Since July 2022, when the $25 million budget allocation for the Clare health project was signed into law, the department has issued press releases announcing requests for proposals for at least 13 other grants, including support services for substance abuse treatment centers and a feasibility assessment for a cancer study in Flint.
Even though Coker previously worked for him, Wentworth has distanced himself from his former aide, telling Bridge this week that Coker "was fired from my office prior to being speaker.”
He declined to explain why Coker was terminated, citing legal reasons.
Wentworth said he still supports the concept of a health park and encouraged state officials to seek bids. An October 2022 email obtained by Bridge shows Wentworth's budget director told a legislative liaison for the health department that Wentworth was "interested in a competitive bidding process to select the best team to move the project forward."
The Wentworth staffer also asked MDHHS to share a copy of the Request For Proposal when it was ready to share publicly.
The state did not seek other applicants.
“My role in this project is clear and limited: I worked to secure the budget appropriation for this much-needed health campus in Clare,” Wentworth said Thursday in a statement. “I had no role in determining who received the grant to build the project and have not been involved since.”
State Rep. Roger Hauck, R-Mount Pleasant, said Coker was not qualified to manage a major project.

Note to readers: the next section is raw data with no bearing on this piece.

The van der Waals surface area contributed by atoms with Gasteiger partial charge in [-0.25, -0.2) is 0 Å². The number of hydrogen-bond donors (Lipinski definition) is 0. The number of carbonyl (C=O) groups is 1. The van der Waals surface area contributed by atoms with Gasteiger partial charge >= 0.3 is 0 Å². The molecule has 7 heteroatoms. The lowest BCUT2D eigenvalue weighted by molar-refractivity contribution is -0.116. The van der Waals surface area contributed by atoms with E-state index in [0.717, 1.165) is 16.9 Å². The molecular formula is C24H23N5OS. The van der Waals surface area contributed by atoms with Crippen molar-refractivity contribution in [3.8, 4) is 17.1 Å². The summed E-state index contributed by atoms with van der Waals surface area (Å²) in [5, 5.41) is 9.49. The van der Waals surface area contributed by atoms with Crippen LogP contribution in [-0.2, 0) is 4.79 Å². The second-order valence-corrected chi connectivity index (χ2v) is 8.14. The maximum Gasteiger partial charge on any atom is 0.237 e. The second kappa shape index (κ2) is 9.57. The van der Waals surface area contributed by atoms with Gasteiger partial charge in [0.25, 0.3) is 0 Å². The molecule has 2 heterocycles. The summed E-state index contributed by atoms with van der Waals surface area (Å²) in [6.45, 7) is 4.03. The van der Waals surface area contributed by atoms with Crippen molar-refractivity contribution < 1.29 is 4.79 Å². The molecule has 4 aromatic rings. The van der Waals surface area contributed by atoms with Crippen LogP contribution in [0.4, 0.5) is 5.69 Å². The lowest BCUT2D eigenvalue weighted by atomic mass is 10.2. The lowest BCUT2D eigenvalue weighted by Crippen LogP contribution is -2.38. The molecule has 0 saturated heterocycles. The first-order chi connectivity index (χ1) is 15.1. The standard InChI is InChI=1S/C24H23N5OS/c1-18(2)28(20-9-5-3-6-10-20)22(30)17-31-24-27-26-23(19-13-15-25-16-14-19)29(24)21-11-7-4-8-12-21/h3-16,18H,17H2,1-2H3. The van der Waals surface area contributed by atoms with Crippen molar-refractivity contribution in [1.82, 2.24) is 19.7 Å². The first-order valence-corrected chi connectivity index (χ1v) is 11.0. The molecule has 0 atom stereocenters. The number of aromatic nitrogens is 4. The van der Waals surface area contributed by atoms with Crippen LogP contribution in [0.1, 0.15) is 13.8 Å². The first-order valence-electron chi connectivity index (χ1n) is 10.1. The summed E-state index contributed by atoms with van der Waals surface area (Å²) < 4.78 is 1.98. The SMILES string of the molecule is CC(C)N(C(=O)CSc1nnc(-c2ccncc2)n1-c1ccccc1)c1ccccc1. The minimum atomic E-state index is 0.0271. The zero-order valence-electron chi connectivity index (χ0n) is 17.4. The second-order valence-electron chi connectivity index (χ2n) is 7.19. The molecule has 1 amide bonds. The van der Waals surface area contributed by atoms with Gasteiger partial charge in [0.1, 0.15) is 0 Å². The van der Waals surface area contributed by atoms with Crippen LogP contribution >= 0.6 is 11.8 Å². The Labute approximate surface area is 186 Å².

"I even asked the guy, have you ever built anything? He said no but... he had a line for everything."
Hauck said he went to state officials, along with Kunse, whose real estate firm sold the land to Coker’s Complete Health Park for $3.5 million, to raise questions about the deal.
It was after those conversations with lawmakers, apparently, that state officials decided to “pause” the grant, although Sutfin, the spokesperson, declined to identify what “red flags” it discovered after awarding nearly 40 percent of the $25 million grant.
"If we wouldn't have called them into my office to tell them what the hell was going on here, (the state) would have ended up giving this guy $25 million," Hauck said of Coker.
A ‘risk of favoritism’
Lawmakers from both parties have used the budget process to award money to pet projects for years.
As Bridge has reported, there’s the $35 million in grants since 2017 — including $15 million in the 2022 budget deal — to extend utility lines in Washtenaw County that would benefit a real estate business owned by the GOP’s former chair, Robert Schostak. He, along with his family, have donated hundreds of thousands of dollars to Republican candidates, including $40,000 to Wentworth’s leadership fund in 2022.
And Democrats pushed for grants as well, including $5 million in 2022 for a program promoting skilled trades backed by union carpenters. Within months, the carpenters’ union had donated $350,000 to key Democrats, including Gov. Gretchen Whitmer and legislative leaders.
Legislative earmarks can be used to support good projects, but bypassing "the normal process" for awarding contracts or grants introduces a "risk of favoritism" or somebody "doing stuff outside the norm," said former state Rep. Dave Maturen, R-Vicksburg.
"We have people sitting in Lansing everyday making laws and processes for people to follow," Maturen said.
"And it just seems to me when you shortcut the process that is prescribed — either statutorily or through the bureaucracy — to make sure there are checks and balances, there's always a chance that it may not be done appropriately."
Editor’s note: This story was updated at 11:45 a.m. May 22 with additional comments from Anthony Demasi to clarify his restitution payments, debts and employment at Mid Michigan College, information that came to light after the article published.